A Day in Bradwell Bay
Bradwell Bay's swamp deep in accumulated layers of humus, the waterlogged rotting remains of leaves, mosses, and grass often blankets the entire plain in water ranging from knee-deep to chest-deep. We're lucky. Even with the rain a couple days ago, there are dry patches between the mudholes; that is to say, little islands of slightly harder muck accumulated around tree roots. Cypress knees jut out of the dark water. Sweetbay magnolia towers overhead.
It's an obstacle course. Winter blowdowns force us into deeper water. We clamber up and over and through tangles of brittle branches and thorny vines. Bloody gashes appear on bare skin.
And then there's the muck.
The sucking muck.
The muck that oozes into tennis shoes. Linda is in front of me, making funny noises."Ewwww. Goooo." Squish. Squish. Squish. I'm glad I wore my high-topped, double-tongued Vasque boots.
The muck that grabs so tightly at heavy boots that you have to cantilever yourself against a tree and reclaim your foot with a resounding "thwock!"
The muck that coats the swamp floor so deeply that only a foot of my fully extended Lekis peeps out above the waterline as I probe ahead for footing.
The muck that sucks so hard on my hiking poles that they become disjointed; I see the inner workings, the springs, for the first time. I require help to push my poles back together again before they are ruined. I probe less deeply after learning that lesson.
Water seems to gravitate to the trail corridor. Or did some diabolical trail builder blaze the trail right into the deepest sloughs?
"Keep right! Keep right!" Ann yells back.
Big splash. Another hiker down in a hole. Looks like Tom this time. "Watch out! There's a big hole on the left!" he yells.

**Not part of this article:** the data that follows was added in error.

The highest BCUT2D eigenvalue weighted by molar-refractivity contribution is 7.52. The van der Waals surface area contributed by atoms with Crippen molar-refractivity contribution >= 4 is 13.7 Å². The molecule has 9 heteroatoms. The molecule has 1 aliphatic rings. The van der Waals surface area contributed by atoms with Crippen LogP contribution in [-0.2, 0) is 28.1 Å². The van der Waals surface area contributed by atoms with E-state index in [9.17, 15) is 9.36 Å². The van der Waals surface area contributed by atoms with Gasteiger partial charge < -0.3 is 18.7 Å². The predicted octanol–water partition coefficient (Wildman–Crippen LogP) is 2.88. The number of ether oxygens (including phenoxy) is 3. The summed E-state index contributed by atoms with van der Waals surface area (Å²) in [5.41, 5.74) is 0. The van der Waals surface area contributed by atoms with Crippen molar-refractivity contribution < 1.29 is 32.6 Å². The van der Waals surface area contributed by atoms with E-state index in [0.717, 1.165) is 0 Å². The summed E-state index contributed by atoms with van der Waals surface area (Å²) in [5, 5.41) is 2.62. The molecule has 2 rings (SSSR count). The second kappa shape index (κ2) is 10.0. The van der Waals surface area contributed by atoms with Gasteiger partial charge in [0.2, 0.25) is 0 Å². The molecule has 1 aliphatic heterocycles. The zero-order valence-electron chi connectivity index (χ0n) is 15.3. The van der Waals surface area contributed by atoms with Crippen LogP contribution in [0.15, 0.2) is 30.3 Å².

I'm glad I'm second to last in line.
The hiking poles are a necessity the first time I've found them of any use in Florida. Some of these blackwater troughs have pits deep enough to swallow you whole. Especially the Pond. Here, it's water in every direction. Trail? What trail? Look for the bright orange rope. Follow it closely.
"Left side." Someone yells from far ahead; I can't make out who, through the dense brush. "Switch to the right in the middle . . ."
"Aaaaaaaahhhh!" Splash. Repeat twenty times.
I'm one of the lucky third of the group who's managed to keep dry from mid-thigh up, despite the frequent splashes of my comrades. Even with poles, it's easy to slip in the unseen muck and lose your footing. Or wrench your foot under a hidden root, break an ankle. Or step on a slimy log. Or plunge into a deep hole. It's not a place to visit alone.
I'm so glad I'm not carrying 35 pounds of gear on my back.
Details mentioned in this article were accurate at the time of publication